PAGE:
Michael Peña first got into golf overhearing conversations on a movie set.
Editor's Note: In "My Game," a weekly series, GolfDigest.com asks noted personalities to expound on their experiences in golf, and what keeps bringing them back. This week, actor Michael Peña, whose credits include "Crash", "Million Dollar Baby" and the new film with Seth Rogen, "Observe and Report", talks about his start in the game after listening to James Garner and Jack Lemmon talk obsessively about golf on a movie set. Pena's passion was rewarded recently when he recorded an ace during the third round of the Bob Classic.
I'm from the south side of Chicago, the son of working class parents. I was a wrestler and played football and ran track in high school. I went downstate in wrestling twice. I also went downstate in track, in the mile, and took last place. It was brutal.
I was working at a bank, when my best friend's mom told me go to an audition. Where I'm from, you don't hear about acting (or golf), but that's how I got my start.
When I was 19, I was filming my first movie ever, "My Fellow Americans," with James Garner and Jack Lemmon, in Asheville, N.C. I swear, I couldn't get a word in edgewise, because they were talking about golf constantly. Jack Lemmon would always be, like, "No, no, no, what you want to do is to swing like this." There is always a debate in golf -- stance structure, pivot or not to pivot, the whole thing. They talked about it all, constantly, on the set. I thought, "well, maybe I want to try this golf thing." They seemed to be so enthused, so wrapped up in it.
I went to a local driving range in Asheville, which had a beat-up Volkswagen Beetle down range, about 100 yards. The guy at the range said, "Let that be your target. If you hit it you can go home." I could not hit it for the life of me. I hit six buckets of balls and I hit it once. I was hooked. One trip to the range. It was great. When you have a target, you forget about form. You don't care about anything other than swinging away and trying to hit the target. We were there filming for three months and I spent much of time there at that range, trying to learn the game of golf. And to hit that Volkswagen.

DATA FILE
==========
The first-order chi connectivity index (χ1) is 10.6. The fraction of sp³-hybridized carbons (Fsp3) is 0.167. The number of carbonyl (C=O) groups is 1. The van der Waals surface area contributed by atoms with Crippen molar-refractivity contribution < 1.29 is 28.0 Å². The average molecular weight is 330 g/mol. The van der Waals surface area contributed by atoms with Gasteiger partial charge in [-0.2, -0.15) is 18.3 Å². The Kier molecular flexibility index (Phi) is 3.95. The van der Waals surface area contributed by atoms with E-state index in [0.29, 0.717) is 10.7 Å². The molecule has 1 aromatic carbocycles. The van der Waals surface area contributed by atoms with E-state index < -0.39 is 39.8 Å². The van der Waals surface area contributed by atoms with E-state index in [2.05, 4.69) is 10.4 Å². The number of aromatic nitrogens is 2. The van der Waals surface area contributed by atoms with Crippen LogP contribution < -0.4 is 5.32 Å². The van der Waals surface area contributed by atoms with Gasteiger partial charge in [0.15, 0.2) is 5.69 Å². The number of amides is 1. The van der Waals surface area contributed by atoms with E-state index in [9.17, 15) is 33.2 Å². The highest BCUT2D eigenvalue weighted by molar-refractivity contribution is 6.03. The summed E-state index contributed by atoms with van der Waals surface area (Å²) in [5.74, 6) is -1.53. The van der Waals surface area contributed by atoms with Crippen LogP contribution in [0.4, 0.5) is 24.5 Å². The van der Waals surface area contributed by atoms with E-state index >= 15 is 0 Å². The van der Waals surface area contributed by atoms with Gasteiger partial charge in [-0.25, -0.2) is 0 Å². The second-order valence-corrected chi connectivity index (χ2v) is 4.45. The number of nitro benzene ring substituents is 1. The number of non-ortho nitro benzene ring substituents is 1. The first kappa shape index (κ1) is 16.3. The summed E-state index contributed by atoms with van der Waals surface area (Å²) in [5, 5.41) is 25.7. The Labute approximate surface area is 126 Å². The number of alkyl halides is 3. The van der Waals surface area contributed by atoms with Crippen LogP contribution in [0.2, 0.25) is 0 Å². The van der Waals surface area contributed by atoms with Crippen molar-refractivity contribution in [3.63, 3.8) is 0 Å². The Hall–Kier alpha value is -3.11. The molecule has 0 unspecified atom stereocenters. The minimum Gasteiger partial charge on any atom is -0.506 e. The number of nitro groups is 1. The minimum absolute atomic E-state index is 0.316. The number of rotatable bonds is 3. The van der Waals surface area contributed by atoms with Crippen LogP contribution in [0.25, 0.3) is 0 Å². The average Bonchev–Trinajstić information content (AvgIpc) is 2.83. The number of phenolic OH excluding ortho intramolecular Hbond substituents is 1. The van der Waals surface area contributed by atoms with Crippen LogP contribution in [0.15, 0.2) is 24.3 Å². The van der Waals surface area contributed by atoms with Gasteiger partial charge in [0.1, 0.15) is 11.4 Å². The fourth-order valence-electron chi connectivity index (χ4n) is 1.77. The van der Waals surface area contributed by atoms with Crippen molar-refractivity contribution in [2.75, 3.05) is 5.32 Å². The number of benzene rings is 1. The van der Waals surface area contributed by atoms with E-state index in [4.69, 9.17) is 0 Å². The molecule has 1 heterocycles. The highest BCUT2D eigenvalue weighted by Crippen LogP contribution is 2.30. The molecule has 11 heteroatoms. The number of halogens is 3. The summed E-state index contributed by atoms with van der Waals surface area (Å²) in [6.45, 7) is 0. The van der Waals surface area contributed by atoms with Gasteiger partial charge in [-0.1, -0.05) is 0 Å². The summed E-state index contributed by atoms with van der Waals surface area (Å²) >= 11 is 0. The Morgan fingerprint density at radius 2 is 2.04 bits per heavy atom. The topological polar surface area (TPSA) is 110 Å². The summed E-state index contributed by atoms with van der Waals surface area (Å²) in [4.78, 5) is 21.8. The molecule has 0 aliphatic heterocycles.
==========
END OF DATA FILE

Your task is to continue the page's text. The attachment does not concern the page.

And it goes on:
I used to play about 10 times a year, but in the last couple of years I've been trying to play more regularly, closer to once a week. Mark Wahlberg is a friend, a great guy to play with. He smashes the ball. He's a golf junkie. There are a bunch of us out there now. It's like a new breed of golf junkie emerging. I've been working on my game with Los Angeles golf instructor Dana Dahlquist, who is helping me make the golf swing a lot simpler. I live in the Los Feliz area of Los Angeles and frequently play at Bel-Air Country Club, where I have a couple of friends, including Terry Jastrow, the producer and director. He often plays golf with my producing partner, Luke Watson. Terry is one of those guys who is great for me. I'm used to giving interviews, but when I play with Terry I just listen. He's a great storyteller. He's got stories about filming, about his buddy, Tom Kite, when he won the U.S. Open, even about Alfred Hitchcock.
For the first time, I'm looking to join a club. I've got a bid in now somewhere. I think it's a natural transition for me. I'm 33 now. To keep on playing golf, it makes more sense for me to do it at a club I like.